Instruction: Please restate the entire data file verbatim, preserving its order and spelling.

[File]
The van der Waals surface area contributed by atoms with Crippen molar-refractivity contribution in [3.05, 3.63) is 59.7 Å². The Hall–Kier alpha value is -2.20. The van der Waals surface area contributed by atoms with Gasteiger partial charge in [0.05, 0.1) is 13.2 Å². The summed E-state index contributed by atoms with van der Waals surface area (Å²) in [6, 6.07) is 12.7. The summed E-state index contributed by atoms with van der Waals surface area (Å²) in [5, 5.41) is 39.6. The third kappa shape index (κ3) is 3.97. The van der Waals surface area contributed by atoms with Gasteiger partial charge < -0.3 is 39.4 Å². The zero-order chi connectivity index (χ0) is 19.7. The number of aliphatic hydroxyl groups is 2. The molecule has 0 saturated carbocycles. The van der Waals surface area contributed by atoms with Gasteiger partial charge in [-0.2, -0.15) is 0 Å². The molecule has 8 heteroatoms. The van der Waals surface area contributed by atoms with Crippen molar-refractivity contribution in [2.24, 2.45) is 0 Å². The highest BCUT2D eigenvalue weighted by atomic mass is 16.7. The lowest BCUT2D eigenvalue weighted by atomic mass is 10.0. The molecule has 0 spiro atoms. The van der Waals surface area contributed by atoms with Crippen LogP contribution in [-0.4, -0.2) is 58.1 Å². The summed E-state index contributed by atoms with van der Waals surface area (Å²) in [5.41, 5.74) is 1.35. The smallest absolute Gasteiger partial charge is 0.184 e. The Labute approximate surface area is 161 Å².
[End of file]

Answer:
The van der Waals surface area contributed by atoms with Crippen molar-refractivity contribution in [3.05, 3.63) is 59.7 Å². The Hall–Kier alpha value is -2.20. The van der Waals surface area contributed by atoms with Gasteiger partial charge in [0.05, 0.1) is 13.2 Å². The summed E-state index contributed by atoms with van der Waals surface area (Å²) in [6, 6.07) is 12.7. The summed E-state index contributed by atoms with van der Waals surface area (Å²) in [5, 5.41) is 39.6. The third kappa shape index (κ3) is 3.97. The van der Waals surface area contributed by atoms with Gasteiger partial charge < -0.3 is 39.4 Å². The zero-order chi connectivity index (χ0) is 19.7. The number of aliphatic hydroxyl groups is 2. The molecule has 0 saturated carbocycles. The van der Waals surface area contributed by atoms with Gasteiger partial charge in [-0.2, -0.15) is 0 Å². The molecule has 8 heteroatoms. The van der Waals surface area contributed by atoms with Crippen molar-refractivity contribution in [2.24, 2.45) is 0 Å². The highest BCUT2D eigenvalue weighted by atomic mass is 16.7. The lowest BCUT2D eigenvalue weighted by atomic mass is 10.0. The molecule has 0 spiro atoms. The van der Waals surface area contributed by atoms with Crippen LogP contribution in [-0.4, -0.2) is 58.1 Å². The summed E-state index contributed by atoms with van der Waals surface area (Å²) in [5.41, 5.74) is 1.35. The smallest absolute Gasteiger partial charge is 0.184 e. The Labute approximate surface area is 161 Å².